This is the most ambitious and comprehensive exhibition of Pascale Marthine Tayou’s work in the United States, and includes a range of artworks from 2006 through 2018.
The exhibition Colorful Line has been conceived as a journey within Tayou’s universe: a deliberately mobile, heterogeneous work. Deeply linked to his own "voyager mind", Tayou’s work comes into contact with what is other to the self. His objects, sculptures, installations, drawings and videos have a recurrent feature in common: they dwell upon an individual moving through the world and exploring the issue of global village.
Pascale Marthine Tayou has created his own vocabulary out of images and forms from the West and beyond: from society’s rejects and waste, national and economic symbols, and artistic references. Tayou expresses himself with simple materials, as a lush "anti-production" of the Western worlds. He embraces the world’s connected realities, bringing together non-tangible impressions and materials, fragments of moments he collects from the succession of places he inhabits, whether for an hour or for ten years.
The title comments on the continuing problem of racial discrimina- tion in the United States and of these cultural associations as well as the reference of color, something that crosses throughout Tayou’s work; “Color Line” was originally used as a reference to the racial segregation after the abolition of slavery. Tayou acknowledges this past and present in the monumental, seven-panel work titled Code Noir, newly produced for this exhibition. At about 70 feet in length, the panels show the silhouettes of people painted black, with a black barcode printed on top of them. This alludes to both the “Code Noir”, or slave code, which was a decree originally passed by France’s King Louis XIV in 1685 defining the conditions of slavery in the French colonial empire, and the Black Codes passed by the Southern states in the United States in 1865 and 1866 after the American Civil War, restricting African Americans’ freedom.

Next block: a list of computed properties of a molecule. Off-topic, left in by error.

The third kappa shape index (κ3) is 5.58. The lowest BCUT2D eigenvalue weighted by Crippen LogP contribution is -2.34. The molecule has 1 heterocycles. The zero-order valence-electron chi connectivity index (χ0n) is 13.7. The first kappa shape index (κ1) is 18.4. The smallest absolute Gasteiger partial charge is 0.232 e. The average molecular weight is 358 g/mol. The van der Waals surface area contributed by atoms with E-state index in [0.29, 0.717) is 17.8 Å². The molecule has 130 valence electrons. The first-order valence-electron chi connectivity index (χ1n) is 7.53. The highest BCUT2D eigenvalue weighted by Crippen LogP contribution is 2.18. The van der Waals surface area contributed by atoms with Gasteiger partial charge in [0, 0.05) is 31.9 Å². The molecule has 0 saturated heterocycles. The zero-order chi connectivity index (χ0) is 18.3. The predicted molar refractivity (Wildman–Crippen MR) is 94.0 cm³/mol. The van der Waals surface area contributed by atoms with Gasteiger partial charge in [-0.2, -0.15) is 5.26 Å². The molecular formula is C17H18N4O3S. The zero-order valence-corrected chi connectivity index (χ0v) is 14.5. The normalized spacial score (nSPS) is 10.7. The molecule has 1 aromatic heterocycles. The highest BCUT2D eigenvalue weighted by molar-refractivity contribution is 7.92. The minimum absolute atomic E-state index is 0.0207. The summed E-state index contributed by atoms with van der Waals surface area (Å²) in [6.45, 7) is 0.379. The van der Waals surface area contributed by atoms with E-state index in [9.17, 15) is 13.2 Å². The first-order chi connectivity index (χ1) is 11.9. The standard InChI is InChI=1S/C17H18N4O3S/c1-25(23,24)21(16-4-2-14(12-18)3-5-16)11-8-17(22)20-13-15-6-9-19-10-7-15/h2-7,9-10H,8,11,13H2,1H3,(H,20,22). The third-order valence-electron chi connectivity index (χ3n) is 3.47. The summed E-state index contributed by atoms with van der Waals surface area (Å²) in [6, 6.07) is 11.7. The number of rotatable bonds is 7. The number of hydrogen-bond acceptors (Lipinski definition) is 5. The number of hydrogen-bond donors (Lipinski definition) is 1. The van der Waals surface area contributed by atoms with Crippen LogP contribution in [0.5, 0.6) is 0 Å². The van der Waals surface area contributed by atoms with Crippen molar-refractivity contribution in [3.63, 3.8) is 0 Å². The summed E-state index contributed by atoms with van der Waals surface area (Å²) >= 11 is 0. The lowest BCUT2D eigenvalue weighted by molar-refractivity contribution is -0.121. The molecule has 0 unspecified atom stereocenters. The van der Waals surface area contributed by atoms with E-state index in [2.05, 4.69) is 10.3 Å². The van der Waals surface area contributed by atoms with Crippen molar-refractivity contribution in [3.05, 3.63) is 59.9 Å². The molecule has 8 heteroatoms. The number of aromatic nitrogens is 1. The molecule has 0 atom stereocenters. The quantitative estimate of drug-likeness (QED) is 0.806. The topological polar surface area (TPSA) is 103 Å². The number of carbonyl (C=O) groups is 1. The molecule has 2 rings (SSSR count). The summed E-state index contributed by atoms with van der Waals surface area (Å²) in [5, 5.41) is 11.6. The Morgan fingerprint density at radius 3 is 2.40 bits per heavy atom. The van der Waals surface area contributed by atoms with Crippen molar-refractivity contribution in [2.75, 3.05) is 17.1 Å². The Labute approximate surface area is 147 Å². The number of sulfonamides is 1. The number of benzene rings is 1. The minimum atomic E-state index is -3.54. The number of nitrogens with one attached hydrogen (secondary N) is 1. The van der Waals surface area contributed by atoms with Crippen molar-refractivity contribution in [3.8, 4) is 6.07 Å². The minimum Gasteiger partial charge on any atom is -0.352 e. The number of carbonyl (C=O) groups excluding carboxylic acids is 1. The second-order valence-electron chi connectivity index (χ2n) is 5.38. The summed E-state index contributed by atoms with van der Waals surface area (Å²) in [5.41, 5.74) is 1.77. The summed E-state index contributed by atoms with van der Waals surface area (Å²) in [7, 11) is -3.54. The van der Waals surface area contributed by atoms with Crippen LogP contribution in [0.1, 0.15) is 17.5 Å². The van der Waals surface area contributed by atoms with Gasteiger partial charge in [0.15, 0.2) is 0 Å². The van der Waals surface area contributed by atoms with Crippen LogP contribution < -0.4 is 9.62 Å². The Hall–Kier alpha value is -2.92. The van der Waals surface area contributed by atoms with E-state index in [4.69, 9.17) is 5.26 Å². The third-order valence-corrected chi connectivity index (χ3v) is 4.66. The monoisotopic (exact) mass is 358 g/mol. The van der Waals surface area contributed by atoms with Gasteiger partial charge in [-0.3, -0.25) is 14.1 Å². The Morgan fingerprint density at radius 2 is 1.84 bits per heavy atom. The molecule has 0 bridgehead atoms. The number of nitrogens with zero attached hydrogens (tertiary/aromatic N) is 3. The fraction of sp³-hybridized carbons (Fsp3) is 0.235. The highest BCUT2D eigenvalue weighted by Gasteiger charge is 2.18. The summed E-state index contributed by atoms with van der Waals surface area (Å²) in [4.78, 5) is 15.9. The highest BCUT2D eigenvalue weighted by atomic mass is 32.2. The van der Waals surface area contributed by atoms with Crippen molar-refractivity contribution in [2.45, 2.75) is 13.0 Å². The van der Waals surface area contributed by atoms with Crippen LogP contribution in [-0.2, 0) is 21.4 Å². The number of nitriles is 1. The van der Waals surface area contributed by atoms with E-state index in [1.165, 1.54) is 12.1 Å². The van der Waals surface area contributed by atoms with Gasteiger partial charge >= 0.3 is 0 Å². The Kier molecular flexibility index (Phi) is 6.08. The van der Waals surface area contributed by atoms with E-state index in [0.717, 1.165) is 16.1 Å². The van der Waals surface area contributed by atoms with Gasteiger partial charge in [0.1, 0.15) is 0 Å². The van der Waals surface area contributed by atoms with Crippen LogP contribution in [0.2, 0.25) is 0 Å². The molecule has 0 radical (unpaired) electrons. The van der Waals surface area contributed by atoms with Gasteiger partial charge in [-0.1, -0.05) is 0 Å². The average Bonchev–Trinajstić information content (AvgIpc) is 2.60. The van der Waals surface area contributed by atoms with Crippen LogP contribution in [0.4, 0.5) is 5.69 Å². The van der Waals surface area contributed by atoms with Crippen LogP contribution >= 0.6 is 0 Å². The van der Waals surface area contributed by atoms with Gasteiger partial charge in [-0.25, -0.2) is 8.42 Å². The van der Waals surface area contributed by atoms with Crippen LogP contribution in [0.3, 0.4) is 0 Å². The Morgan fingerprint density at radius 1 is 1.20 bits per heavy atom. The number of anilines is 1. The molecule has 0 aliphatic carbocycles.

This exhibition features a range of artworks, some produced spe- cifically for this show, including Bogo Bear, a huge Teddy Bear dressed in Bogolan textiles (Bogolan fabrics hold cultural signifi- cance, strength, and energy, as they are typically worn by hunters and women newly initiated into adulthood), and a new series of neon works. Mixed in with new works are some of Tayou’s iconic pieces, including the enormous Plastic Tree. Composed of different colored plastic bags, this material of choice is significant, as Tayou has explained that it’s “always in transit, always global. It crosses borders, and isn’t reserved for one social class.” Other works include a number of Poupées Pascale pieces, whose stylized naïve face carvings adorned in simple household objects such as leather samples and buttons, evoke Western tourist souvenir gifts through the crystal they’re made of, and Jpegafrica/Africagift, a pyramid pile of the 54 African flags, used as a sculptural metaphor of the different cultural identities of the African continent.